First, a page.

The company claims to use microphones on light posts to alert officers to the location of gunfire, and it is one of four companies hoping to win a contract with the city for a new pilot program slated to start in March.

PDX Privacy Director Chris Bushick said she’s glad the auditor is looking into this issue before a contract is awarded.

“We have seen reports and public records showing that Shotspotter employees were working closely with the police and the community oversight group, trying to get a contract with the city,” Bushick said.

“And we do have concerns that the process was not transparent.”

Bushick said her organization is concerned about always-on microphones being placed in neighborhoods, and what that data collection would mean for residents’ privacy.

Those concerns as well as equity questions are shared by a Freedom to Thrive community organizer named Aje Amaechie, who said she fears whatever gunshot detection technology the city chooses will be disproportionately placed in communities of color.>>

<<This is not the first time ShotSpotter has been accused of violating lobby codes to help secure a contract.

Public record shows the company was penalized in 2019 by the City of Oakland’s Public Ethics Commission after they found Shotspotter violated both their lobbyist registration act and the Oakland campaign finance reform act.

In that case, the company pleaded “no contest” and agreed to pay a fine of $5,000 on equipment that Bushick said could potentially cost millions “is the cost of doing business.”>>


<<The City of Portland and the Portland Police Association have released their “final offers” in a dispute over how to implement body-worn cameras for officers, and the documents show that the deadlock stems from a single sticking point: whether officers can review camera footage before writing reports on use-of-force incidents.

The city and the union have been bargaining for months over body camera policy language, one of the hurdles in an implementation process that has dragged on for years and left Portland as the only major U.S. city without camera-equipped officers.

City officials announced Tuesday that the two sides had reached an impasse and would need an arbitrator from the Oregon Employment Relations Board to step in.

The city and the union both acknowledged on Friday that the officer review language — section 11.2 of the overall draft — is the sole piece of the policy where the two sides have failed to reach an agreement.

In the city’s proposal, there are separate guidelines for reviewing footage following an incident, depending on what occurred:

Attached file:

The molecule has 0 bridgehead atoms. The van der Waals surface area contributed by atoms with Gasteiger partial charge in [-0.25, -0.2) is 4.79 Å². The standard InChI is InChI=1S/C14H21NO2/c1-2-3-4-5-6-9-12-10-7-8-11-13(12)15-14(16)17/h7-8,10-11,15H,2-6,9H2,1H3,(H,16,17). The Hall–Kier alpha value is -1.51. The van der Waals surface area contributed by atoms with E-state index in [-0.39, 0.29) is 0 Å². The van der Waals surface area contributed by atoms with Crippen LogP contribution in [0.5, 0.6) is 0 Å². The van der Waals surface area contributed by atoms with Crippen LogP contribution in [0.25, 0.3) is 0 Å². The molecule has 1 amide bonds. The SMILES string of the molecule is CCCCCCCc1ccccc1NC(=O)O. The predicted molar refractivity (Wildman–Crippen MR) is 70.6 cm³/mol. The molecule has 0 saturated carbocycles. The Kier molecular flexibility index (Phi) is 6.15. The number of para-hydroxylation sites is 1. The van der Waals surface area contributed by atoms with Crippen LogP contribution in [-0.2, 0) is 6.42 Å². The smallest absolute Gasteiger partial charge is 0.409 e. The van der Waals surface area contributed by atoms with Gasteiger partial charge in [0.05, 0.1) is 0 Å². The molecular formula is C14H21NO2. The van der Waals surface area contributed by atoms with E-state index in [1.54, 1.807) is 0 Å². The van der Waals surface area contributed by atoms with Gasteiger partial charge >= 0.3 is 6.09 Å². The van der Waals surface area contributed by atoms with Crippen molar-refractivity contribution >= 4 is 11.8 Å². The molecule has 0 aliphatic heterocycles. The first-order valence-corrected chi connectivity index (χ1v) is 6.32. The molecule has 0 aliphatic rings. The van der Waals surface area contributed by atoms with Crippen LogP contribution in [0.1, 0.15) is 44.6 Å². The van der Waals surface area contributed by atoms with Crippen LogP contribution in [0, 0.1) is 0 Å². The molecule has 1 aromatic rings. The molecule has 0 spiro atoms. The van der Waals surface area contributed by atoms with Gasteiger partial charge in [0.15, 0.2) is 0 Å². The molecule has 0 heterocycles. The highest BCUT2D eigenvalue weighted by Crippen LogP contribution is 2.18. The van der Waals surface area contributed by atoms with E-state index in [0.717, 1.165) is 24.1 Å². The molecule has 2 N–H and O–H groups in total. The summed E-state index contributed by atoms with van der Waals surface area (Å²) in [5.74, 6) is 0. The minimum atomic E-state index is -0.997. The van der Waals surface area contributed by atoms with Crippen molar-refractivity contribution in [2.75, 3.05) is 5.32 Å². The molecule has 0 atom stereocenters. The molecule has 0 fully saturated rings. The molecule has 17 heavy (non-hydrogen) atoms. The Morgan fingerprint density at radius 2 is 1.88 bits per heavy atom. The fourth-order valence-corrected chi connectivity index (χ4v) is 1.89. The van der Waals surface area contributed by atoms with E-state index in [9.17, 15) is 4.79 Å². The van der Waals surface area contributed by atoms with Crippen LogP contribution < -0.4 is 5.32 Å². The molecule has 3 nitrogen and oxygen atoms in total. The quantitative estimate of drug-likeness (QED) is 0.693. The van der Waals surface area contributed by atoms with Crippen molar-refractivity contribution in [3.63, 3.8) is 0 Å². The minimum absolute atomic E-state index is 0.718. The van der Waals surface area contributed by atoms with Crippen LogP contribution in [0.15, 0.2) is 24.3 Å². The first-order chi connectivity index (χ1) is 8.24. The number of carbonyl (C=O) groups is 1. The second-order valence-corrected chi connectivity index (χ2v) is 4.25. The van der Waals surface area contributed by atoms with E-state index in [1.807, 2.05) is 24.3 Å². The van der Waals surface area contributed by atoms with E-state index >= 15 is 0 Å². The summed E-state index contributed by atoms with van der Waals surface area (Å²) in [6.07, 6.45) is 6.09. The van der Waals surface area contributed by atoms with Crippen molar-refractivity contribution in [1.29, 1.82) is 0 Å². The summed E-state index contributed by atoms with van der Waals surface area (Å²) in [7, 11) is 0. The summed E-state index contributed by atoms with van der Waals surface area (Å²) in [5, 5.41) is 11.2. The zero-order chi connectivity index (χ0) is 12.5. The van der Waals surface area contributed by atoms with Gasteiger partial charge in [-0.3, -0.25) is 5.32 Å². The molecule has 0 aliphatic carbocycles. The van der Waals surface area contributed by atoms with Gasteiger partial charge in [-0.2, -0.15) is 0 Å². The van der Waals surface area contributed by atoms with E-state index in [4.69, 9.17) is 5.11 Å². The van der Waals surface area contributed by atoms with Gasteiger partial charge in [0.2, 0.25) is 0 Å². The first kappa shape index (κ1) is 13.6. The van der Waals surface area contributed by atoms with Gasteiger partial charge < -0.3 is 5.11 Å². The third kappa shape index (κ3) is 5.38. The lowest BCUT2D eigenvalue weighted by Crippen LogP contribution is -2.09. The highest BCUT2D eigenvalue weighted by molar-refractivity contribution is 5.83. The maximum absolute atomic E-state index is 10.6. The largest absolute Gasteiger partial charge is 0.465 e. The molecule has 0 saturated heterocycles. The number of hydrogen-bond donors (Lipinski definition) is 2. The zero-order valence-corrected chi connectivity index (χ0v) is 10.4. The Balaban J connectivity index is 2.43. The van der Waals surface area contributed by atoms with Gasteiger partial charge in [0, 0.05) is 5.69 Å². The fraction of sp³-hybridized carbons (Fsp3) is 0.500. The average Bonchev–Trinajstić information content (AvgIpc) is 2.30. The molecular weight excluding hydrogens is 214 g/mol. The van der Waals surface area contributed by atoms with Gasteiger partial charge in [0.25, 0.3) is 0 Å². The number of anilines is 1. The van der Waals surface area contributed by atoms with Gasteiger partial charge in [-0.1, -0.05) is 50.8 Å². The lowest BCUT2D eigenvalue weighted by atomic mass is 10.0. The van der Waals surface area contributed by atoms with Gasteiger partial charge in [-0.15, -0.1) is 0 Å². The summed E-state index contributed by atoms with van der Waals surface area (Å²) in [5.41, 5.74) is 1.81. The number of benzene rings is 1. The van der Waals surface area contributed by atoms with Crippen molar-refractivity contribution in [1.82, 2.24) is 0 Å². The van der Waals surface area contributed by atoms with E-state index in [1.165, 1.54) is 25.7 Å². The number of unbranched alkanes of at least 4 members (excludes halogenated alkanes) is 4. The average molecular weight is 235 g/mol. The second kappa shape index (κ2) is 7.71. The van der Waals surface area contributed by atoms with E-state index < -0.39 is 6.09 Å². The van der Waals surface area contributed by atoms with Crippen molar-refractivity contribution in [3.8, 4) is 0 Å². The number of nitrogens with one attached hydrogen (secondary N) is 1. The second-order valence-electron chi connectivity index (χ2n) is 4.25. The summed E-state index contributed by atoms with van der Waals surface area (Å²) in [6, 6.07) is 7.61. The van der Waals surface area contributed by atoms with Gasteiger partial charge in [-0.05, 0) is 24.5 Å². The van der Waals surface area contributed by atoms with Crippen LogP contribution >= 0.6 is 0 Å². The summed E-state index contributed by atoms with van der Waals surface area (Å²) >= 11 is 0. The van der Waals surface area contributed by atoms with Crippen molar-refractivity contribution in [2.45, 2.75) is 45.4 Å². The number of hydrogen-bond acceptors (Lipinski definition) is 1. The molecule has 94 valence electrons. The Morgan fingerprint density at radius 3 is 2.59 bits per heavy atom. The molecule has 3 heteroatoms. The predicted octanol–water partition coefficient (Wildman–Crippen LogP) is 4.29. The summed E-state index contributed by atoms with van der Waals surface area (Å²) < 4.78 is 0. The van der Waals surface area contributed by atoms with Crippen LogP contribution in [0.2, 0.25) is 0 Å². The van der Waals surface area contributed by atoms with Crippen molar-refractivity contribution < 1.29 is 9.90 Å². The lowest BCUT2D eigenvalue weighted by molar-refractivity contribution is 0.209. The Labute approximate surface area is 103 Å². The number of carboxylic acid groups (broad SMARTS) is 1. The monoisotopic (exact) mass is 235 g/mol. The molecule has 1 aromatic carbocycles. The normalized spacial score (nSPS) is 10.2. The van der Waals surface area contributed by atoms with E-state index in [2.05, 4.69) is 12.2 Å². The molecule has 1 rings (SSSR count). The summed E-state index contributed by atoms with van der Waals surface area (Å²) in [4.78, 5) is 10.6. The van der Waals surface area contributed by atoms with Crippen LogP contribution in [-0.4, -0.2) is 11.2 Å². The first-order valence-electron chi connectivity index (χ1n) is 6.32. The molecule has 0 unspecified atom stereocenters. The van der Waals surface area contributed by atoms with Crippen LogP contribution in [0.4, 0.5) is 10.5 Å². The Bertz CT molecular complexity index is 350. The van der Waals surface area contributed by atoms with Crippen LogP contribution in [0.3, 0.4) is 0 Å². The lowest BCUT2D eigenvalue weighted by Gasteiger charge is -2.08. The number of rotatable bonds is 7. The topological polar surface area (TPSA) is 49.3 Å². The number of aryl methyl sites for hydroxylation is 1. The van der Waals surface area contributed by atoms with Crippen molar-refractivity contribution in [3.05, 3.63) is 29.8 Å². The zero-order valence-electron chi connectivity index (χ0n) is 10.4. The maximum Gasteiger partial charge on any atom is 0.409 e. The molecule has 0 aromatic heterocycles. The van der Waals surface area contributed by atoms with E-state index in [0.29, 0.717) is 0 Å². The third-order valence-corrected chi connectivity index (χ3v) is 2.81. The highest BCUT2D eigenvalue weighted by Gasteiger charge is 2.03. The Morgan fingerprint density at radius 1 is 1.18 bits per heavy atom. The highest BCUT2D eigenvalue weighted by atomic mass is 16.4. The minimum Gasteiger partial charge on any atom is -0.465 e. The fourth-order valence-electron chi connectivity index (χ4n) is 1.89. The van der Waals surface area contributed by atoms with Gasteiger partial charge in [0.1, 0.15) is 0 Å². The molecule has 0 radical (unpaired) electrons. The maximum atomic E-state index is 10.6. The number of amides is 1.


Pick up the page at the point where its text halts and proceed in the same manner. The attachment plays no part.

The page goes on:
Incidents that don’t involve use of force by police

    Incidents that involve use of force by police

    Incidents that involve use of deadly force by police, or when someone has died while in police custody

Officers would be allowed to view footage before writing reports that don’t involve force.

After incidents that involve police force, officers would be allowed to view the video only after first providing “a full and candid account of the incident to a supervisor,” which would also be recorded.

If someone died during a police force incident, officers wouldn’t be allowed to view the footage at all, unless the police chief authorizes it. >>

<<The police union’s proposed version is much shorter and simply states that officers will be able to view their own camera recordings “before writing a report of any kind (e.g. force, general offense, etc.).”

The union argued that allowing officers to review footage will make reports more comprehensive, and would be consistent with the camera policies of most other law enforcement agencies in Oregon and throughout the country.>>

<<After Schmautz’s assertion that the union’s offer is of a standard that’s “settled around the country,” KGW’s The Story did some checking around.

While the Salem Police Department did just roll out its body cam program this week, The Story spoke with the agency’s chief of police Thursday and got an answer that contradicts what Schmautz said. Chief Trevor Womack said that, while his officers are able to review their body cam footage before writing a report most of the time, they are not in instances of deadly force.